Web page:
Backyard Birding Is For Everyone
I can still hear the screaming sirens of the merlins, the clucking of the cormorants and the take-off squawk of the great blue herons. That was backyard birding this summer and it was always entertaining. Often the entertainment was from a particular perch that was favoured by most flying visitors from songbirds to birds of prey.
Backyard birds as entertainment? They can actually compete with any social media feed, preoccupying you mindlessly, if you just take the time to tune them in. Behind a pair of binoculars you will become immersed in colour, song and behaviour, forgetting that to-do list made moments before. All you have to do is hold your position and take it all in. They will fly into your live feed without prediction or warning sometimes. A drop-in visit last Monday will not guarantee the same bird this week but another may be in the same place. Some are more predictable than others but you can always reap rewards with the usual suspects. They will flit and flutter, scratch and twitch, those fickle feathered friends.
Birds are always on the lookout for their many enemies, eagle eyed or four footed, even the two footed ones. As long as they feel safe from their many predators they may fan their feathers and show off their plumage or spurt out a territorial or mating song. So, if you have a happy place where birds feel safe, and it is in the open where you can keep your eye out for them you will have many hours of happy viewing from your own backyard perch.
For more on birds and birding, see also:
All Creatures Great and Small
at Glenbow Ranch Provincial Park
We know who the great creatures are at Glenbow Ranch Provincial Park. Bucks accompanied by does and even fawns, the occasional coyote. And, flying by, the big birds, hawks, owls and osprey. But what about the far more secretive yet abundant small ones? A diverse group of songbirds make their home at the park in the summer. They migrate up from southern climes to breed and feed off insects and other northern hemisphere delicacies.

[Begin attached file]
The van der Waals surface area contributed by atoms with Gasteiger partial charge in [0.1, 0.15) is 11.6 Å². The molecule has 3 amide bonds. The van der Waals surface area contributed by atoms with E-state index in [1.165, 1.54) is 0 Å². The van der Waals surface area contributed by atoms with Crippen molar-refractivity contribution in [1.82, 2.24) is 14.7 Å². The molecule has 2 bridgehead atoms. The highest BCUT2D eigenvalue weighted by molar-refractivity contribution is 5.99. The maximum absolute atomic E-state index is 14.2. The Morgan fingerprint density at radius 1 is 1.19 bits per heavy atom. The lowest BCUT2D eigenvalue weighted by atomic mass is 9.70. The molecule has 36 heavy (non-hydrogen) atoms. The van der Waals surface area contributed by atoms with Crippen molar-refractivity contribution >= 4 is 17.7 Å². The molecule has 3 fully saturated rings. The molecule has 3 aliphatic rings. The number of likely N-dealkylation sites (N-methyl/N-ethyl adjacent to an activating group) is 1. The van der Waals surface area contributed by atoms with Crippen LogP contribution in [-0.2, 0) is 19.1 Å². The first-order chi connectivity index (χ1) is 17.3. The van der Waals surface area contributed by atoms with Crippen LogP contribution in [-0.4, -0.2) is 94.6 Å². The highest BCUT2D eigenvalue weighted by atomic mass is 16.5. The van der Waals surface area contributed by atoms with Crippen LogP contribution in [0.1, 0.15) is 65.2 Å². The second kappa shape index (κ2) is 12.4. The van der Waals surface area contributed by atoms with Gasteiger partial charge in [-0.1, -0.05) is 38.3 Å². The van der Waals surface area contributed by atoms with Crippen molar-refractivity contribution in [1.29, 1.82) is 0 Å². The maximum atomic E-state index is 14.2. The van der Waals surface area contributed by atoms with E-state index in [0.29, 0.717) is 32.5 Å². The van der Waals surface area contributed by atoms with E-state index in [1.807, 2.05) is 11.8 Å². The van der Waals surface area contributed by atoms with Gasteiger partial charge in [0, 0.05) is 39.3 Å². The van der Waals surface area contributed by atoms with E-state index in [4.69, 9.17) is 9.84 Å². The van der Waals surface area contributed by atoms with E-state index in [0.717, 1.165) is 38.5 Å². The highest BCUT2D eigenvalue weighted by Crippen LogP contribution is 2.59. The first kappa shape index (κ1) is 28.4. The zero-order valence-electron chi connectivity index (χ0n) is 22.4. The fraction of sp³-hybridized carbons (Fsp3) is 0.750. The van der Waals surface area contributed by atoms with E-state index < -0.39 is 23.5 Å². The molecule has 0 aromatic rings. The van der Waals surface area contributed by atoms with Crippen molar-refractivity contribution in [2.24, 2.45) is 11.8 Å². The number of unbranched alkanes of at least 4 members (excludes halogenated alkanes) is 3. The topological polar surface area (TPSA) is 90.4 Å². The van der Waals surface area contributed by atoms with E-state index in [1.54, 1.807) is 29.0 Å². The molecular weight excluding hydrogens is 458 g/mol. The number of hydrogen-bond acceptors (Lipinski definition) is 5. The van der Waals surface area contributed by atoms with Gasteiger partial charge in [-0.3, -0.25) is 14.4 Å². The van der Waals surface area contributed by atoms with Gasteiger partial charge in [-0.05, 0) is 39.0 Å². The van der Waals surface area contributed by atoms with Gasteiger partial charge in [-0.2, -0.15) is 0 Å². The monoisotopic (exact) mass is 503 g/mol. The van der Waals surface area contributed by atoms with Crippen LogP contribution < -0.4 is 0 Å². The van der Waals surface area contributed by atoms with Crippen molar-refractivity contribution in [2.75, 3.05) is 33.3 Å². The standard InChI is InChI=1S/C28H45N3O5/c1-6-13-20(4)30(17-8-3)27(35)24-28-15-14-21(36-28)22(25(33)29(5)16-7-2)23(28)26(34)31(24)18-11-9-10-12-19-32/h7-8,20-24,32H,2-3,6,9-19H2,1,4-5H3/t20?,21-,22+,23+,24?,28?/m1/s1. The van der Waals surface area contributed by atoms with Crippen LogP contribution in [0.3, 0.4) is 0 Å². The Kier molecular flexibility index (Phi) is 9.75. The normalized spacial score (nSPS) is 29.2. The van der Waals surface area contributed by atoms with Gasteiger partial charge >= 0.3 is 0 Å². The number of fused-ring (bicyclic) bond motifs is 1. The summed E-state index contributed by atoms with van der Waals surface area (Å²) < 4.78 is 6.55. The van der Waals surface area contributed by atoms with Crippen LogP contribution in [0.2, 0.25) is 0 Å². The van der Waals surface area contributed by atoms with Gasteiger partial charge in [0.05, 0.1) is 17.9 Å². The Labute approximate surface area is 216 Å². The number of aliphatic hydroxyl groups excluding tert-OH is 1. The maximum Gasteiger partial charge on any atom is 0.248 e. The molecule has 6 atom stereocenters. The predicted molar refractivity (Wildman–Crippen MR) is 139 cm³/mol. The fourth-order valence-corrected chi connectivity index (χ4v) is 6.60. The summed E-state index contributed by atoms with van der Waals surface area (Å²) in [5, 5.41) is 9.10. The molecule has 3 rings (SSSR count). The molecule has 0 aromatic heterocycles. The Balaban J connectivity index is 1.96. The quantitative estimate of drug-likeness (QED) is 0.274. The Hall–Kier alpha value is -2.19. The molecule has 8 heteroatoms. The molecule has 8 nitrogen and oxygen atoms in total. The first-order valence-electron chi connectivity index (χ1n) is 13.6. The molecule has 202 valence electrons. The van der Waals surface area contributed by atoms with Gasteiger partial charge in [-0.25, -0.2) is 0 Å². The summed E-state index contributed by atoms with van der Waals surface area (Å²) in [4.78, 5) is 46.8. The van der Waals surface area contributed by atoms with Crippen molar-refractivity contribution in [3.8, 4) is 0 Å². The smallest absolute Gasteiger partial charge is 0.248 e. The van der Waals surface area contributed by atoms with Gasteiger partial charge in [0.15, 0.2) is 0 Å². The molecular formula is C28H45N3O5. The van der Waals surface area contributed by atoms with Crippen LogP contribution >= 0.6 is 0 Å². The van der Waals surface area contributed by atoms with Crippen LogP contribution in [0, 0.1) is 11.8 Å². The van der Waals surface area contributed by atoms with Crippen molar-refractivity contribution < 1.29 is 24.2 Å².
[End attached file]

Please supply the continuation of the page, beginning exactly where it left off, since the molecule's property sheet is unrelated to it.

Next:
In Alberta, Clay-coloured Sparrows’ most common occurrence is in the prairies and parklands, not treed areas. A walk along a park trail can have them flitting out of the grasses every hundred feet. Listen for the insect-like buzzy calls of the male Clay-colored Sparrows from May through July. They can be distinguished from some other sparrows commonly found at Glenbow, the Vesper and Savannah, by their relatively unstriped buff breast. They search out insects in the shrubbery and seeds in the grass. Nesting habitat is typically a shrubby area with wild grass, situating the nest on the ground or in a low shrub above ground. They build open cup nests out of grass, weeds and twigs, lining it with rootlets, fine grass, and hair. This is another reason to keep dogs on leash in the park to avoid disturbing these or any wildlife shelter.
Spring after spring, Mountain Bluebirds return to nest boxes placed at strategic locations in the park. They can arrive in Alberta as early as March while fall migration for many migratory birds is an extended affair from mid-August to late October. Bluebirds can’t resist the open country with occasional trees for shelter offered at the park.
As members of the Thrush Family (such as American Robins) they feed mainly on insects, spiders or other invertebrates, which they glean from short ground vegetation. Nest boxes are paired, with Tree Swallows often taking one box, and the bluebird occupying the other. The former seeks out insects flying high and the Bluebird will not compete with its ground watch. Unlike other Bluebirds, they often hunt by hovering, obviously inspecting the ground below for any potential food item. The striking turquoise blue is unmatched against the prairie setting.